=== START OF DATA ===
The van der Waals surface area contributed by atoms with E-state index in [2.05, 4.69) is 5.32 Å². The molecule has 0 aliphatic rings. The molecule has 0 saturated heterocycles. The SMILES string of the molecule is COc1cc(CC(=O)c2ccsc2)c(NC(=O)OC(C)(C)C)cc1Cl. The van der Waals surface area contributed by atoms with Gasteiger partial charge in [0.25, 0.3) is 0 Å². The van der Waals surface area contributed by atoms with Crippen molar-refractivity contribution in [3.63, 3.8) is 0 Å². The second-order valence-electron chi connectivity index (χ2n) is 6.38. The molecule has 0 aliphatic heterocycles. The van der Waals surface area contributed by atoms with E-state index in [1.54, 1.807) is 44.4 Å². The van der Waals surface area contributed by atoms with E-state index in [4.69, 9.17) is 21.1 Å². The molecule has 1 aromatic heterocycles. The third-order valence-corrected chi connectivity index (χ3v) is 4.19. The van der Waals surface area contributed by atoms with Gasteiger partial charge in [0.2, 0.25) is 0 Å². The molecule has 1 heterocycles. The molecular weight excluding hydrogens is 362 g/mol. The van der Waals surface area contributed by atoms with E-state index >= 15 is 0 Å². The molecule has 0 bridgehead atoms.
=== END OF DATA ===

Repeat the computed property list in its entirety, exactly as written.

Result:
The van der Waals surface area contributed by atoms with E-state index in [2.05, 4.69) is 5.32 Å². The molecule has 0 aliphatic rings. The molecule has 0 saturated heterocycles. The SMILES string of the molecule is COc1cc(CC(=O)c2ccsc2)c(NC(=O)OC(C)(C)C)cc1Cl. The van der Waals surface area contributed by atoms with Gasteiger partial charge in [0.25, 0.3) is 0 Å². The van der Waals surface area contributed by atoms with Crippen molar-refractivity contribution in [3.63, 3.8) is 0 Å². The second-order valence-electron chi connectivity index (χ2n) is 6.38. The molecule has 0 aliphatic heterocycles. The van der Waals surface area contributed by atoms with E-state index in [1.54, 1.807) is 44.4 Å². The van der Waals surface area contributed by atoms with E-state index in [4.69, 9.17) is 21.1 Å². The molecule has 1 aromatic heterocycles. The third-order valence-corrected chi connectivity index (χ3v) is 4.19. The van der Waals surface area contributed by atoms with Gasteiger partial charge in [0.2, 0.25) is 0 Å². The molecule has 1 heterocycles. The molecular weight excluding hydrogens is 362 g/mol. The van der Waals surface area contributed by atoms with E-state index >= 15 is 0 Å². The molecule has 0 bridgehead atoms.